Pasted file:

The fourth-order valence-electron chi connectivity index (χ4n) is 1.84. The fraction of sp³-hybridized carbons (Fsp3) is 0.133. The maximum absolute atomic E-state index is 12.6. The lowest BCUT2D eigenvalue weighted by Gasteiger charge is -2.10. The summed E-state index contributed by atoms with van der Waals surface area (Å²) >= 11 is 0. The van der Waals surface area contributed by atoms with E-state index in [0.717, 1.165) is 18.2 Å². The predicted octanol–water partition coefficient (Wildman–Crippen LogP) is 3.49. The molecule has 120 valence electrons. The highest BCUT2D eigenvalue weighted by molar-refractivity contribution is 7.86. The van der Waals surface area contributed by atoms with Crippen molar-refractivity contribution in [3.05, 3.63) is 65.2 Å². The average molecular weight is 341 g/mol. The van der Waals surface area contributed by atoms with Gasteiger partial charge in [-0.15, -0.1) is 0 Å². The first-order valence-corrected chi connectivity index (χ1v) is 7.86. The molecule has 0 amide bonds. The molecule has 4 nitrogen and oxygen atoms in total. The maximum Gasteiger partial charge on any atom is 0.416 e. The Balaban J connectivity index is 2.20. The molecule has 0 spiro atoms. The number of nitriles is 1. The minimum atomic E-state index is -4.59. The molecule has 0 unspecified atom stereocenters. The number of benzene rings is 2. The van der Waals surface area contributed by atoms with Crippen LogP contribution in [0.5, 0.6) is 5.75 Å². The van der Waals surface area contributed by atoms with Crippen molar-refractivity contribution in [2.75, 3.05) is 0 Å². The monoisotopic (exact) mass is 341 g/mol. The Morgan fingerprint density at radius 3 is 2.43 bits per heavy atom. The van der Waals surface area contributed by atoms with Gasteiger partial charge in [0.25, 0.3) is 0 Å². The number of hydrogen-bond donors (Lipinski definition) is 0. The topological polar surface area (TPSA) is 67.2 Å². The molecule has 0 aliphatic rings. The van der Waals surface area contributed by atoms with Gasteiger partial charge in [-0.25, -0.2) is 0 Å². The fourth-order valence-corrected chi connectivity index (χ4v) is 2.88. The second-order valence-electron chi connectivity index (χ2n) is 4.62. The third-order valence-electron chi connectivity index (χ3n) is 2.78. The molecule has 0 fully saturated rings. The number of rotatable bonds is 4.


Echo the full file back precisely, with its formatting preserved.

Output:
The fourth-order valence-electron chi connectivity index (χ4n) is 1.84. The fraction of sp³-hybridized carbons (Fsp3) is 0.133. The maximum absolute atomic E-state index is 12.6. The lowest BCUT2D eigenvalue weighted by Gasteiger charge is -2.10. The summed E-state index contributed by atoms with van der Waals surface area (Å²) >= 11 is 0. The van der Waals surface area contributed by atoms with E-state index in [0.717, 1.165) is 18.2 Å². The predicted octanol–water partition coefficient (Wildman–Crippen LogP) is 3.49. The molecule has 120 valence electrons. The highest BCUT2D eigenvalue weighted by molar-refractivity contribution is 7.86. The van der Waals surface area contributed by atoms with Crippen molar-refractivity contribution in [3.05, 3.63) is 65.2 Å². The average molecular weight is 341 g/mol. The van der Waals surface area contributed by atoms with Gasteiger partial charge in [-0.15, -0.1) is 0 Å². The first-order valence-corrected chi connectivity index (χ1v) is 7.86. The molecule has 0 amide bonds. The molecule has 4 nitrogen and oxygen atoms in total. The maximum Gasteiger partial charge on any atom is 0.416 e. The Balaban J connectivity index is 2.20. The molecule has 0 spiro atoms. The number of nitriles is 1. The minimum atomic E-state index is -4.59. The molecule has 0 unspecified atom stereocenters. The number of benzene rings is 2. The van der Waals surface area contributed by atoms with Crippen LogP contribution in [0.5, 0.6) is 5.75 Å². The van der Waals surface area contributed by atoms with Crippen molar-refractivity contribution in [2.75, 3.05) is 0 Å². The monoisotopic (exact) mass is 341 g/mol. The Morgan fingerprint density at radius 3 is 2.43 bits per heavy atom. The van der Waals surface area contributed by atoms with Gasteiger partial charge in [0.25, 0.3) is 0 Å². The number of hydrogen-bond donors (Lipinski definition) is 0. The topological polar surface area (TPSA) is 67.2 Å². The molecule has 0 aliphatic rings. The van der Waals surface area contributed by atoms with Gasteiger partial charge in [-0.25, -0.2) is 0 Å². The fourth-order valence-corrected chi connectivity index (χ4v) is 2.88. The second-order valence-electron chi connectivity index (χ2n) is 4.62. The third-order valence-electron chi connectivity index (χ3n) is 2.78. The molecule has 0 fully saturated rings. The number of rotatable bonds is 4.